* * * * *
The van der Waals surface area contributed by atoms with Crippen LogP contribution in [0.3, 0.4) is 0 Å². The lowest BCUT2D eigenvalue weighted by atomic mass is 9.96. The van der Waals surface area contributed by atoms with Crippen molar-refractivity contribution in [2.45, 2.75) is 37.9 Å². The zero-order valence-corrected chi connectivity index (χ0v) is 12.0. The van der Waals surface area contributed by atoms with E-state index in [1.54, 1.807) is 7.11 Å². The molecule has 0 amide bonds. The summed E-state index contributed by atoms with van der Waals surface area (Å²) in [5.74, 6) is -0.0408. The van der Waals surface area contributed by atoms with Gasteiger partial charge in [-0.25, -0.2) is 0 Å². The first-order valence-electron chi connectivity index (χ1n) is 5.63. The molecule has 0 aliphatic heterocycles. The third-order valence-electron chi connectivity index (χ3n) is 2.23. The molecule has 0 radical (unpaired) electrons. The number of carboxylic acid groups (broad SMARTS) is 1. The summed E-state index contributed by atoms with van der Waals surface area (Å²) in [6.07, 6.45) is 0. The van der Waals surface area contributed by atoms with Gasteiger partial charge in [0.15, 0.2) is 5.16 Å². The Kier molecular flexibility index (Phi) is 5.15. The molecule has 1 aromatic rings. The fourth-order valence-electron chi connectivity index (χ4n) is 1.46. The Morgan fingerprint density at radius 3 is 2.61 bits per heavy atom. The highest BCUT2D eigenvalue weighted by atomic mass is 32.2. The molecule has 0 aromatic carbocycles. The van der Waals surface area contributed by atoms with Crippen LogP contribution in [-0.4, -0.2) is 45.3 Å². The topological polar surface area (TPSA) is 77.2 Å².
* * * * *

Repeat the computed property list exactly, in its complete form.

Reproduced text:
The van der Waals surface area contributed by atoms with Crippen LogP contribution in [0.3, 0.4) is 0 Å². The lowest BCUT2D eigenvalue weighted by atomic mass is 9.96. The van der Waals surface area contributed by atoms with Crippen molar-refractivity contribution in [2.45, 2.75) is 37.9 Å². The zero-order valence-corrected chi connectivity index (χ0v) is 12.0. The van der Waals surface area contributed by atoms with E-state index in [1.54, 1.807) is 7.11 Å². The molecule has 0 amide bonds. The summed E-state index contributed by atoms with van der Waals surface area (Å²) in [5.74, 6) is -0.0408. The van der Waals surface area contributed by atoms with Gasteiger partial charge in [-0.25, -0.2) is 0 Å². The first-order valence-electron chi connectivity index (χ1n) is 5.63. The molecule has 0 aliphatic heterocycles. The third-order valence-electron chi connectivity index (χ3n) is 2.23. The molecule has 0 radical (unpaired) electrons. The number of carboxylic acid groups (broad SMARTS) is 1. The summed E-state index contributed by atoms with van der Waals surface area (Å²) in [6.07, 6.45) is 0. The van der Waals surface area contributed by atoms with Gasteiger partial charge in [0.15, 0.2) is 5.16 Å². The Kier molecular flexibility index (Phi) is 5.15. The molecule has 1 aromatic rings. The fourth-order valence-electron chi connectivity index (χ4n) is 1.46. The Morgan fingerprint density at radius 3 is 2.61 bits per heavy atom. The highest BCUT2D eigenvalue weighted by atomic mass is 32.2. The molecule has 0 aromatic carbocycles. The van der Waals surface area contributed by atoms with Crippen LogP contribution in [-0.4, -0.2) is 45.3 Å². The topological polar surface area (TPSA) is 77.2 Å².